United States District Court, E.D. California
ADOPTING FINDINGS AND RECOMMENDATIONS (DOC. NO. 18) ORDER
GRANTING RESPONDENT'S MOTION TO DISMISS (DOC. NO. 13)
ORDER DISMISSING PETITION FOR WRIT OF HABEAS CORPUS ORDER
DENYING PETITIONER'S MOTION FOR STAY OF PROCEEDINGS (DOC.
NO. 15) ORDER DIRECTING CLERK OF COURT TO ENTER JUDGMENT AND
CLOSE CASE ORDER DECLINING TO ISSUE CERTIFICATE OF
Lawrence J. O'Neill UNITED STATES CHIEF DISTRICT JUDGE
is a state prisoner proceeding in propria persona with a
petition for writ of habeas corpus pursuant to 28 U.S.C.
§ 2241. On September 4, 2019, the Magistrate Judge
assigned to the case issued Findings and Recommendation to
grant Respondent's motion to dismiss and deny
Petitioner's motion for stay. (Doc. No. 18.) This
Findings and Recommendation was served upon all parties and
contained notice that any objections were to be filed within
twenty-one days from the date of service of that order. On
September 19, 2019, Petitioner filed objections to the
Magistrate Judge's Findings and Recommendations. (Doc.
objections, Petitioner argues that the incorrect standard was
applied. (Doc. 19 at 4-6.) However, the Rules Governing
Section 2254 Cases may be applied to petitions for writ of
habeas corpus other than those brought under § 2254 at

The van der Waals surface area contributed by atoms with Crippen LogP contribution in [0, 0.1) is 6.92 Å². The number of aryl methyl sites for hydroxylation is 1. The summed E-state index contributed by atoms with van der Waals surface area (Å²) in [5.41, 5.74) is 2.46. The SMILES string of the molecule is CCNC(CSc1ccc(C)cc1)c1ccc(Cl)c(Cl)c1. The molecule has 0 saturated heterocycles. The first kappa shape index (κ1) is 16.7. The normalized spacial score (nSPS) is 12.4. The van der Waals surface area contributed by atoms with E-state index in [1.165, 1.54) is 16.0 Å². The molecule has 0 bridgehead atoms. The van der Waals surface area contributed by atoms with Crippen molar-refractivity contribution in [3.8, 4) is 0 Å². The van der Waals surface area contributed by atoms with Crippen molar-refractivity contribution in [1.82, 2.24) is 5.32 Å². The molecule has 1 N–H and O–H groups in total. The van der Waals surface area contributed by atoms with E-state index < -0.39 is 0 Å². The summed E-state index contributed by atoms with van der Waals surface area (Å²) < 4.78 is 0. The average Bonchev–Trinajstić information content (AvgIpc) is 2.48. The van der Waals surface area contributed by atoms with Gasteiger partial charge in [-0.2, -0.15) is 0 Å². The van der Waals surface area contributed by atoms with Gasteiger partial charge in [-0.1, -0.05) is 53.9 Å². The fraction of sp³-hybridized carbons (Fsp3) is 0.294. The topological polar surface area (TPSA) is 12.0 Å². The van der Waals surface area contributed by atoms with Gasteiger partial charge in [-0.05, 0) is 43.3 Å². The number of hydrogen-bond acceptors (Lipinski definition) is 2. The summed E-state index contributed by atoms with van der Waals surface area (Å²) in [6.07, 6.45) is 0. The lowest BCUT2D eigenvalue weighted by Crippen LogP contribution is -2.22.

the Court's discretion. See Rule 1 of the Rules Governing
Section 2254 Cases. Civil Rule 81(a)(2) provides that the
rules are “applicable to proceedings for . . . habeas
corpus . . . to the extent that the practice in such
proceedings is not set forth in statutes of the United States
and has heretofore conformed to the practice of civil
actions.” Fed. R. Civ. P 81(a)(2). Regardless, under
Younger abstention, the Court should abstain.
continues to contend that Younger abstention does
not apply to this case. (Doc. 19 at 9-11.) However, as
thoroughly discussed in the Findings and Recommendation, all
three criteria for Younger abstention are satisfied,
and no exception to Younger exists. (Doc. 18 at
4-12.) It is appropriate for this Court to abstain from
considering Petitioner's challenges to the pending SVPA
proceedings. See Babinski v. Voss, 323 Fed.Appx. 617
(9th Cir. 2009) (affirming dismissal on Younger
abstention grounds of habeas petition challenging ongoing
California SVPA proceedings).
also raises the contention that the petition is not a mixed
petition. (Doc. 19 at 11.) However, regardless of whether the
petition is a mixed petition, it is appropriate for this
Court to abstain from considering Petitioner's challenges
to the pending SVPA proceedings. There is an ongoing state
proceeding regardless of whether the claims are exhausted or
also belatedly raises a new claim for relief in the
objections, specifically, that Petitioner has been denied the
equal protection of law, creating a “class of
one.” (Doc. 19 at 6-9.) Because Petitioner failed to
raise this claim in his petition, the court should disregard
the claim. See Cacoperdo v. Demosthenes, 37 F.3d
504, 507 (9th Cir. 1994) (a traverse is not the proper
pleading to raise additional grounds for relief). However,
subsequent case law holds that a district court "has
discretion, but is not required," to consider evidence
and claims raised for the first time in objections to a
magistrate judge's report. United States v.
Howell, 231 F.3d 615, 621 (9th Cir. 2000); see also
Brown v. Roe, 279 F.3d 742, 745 (9th Cir. 2002)
(remanded for district court to exercise discretion whether
to review new claim raised in objections). The district court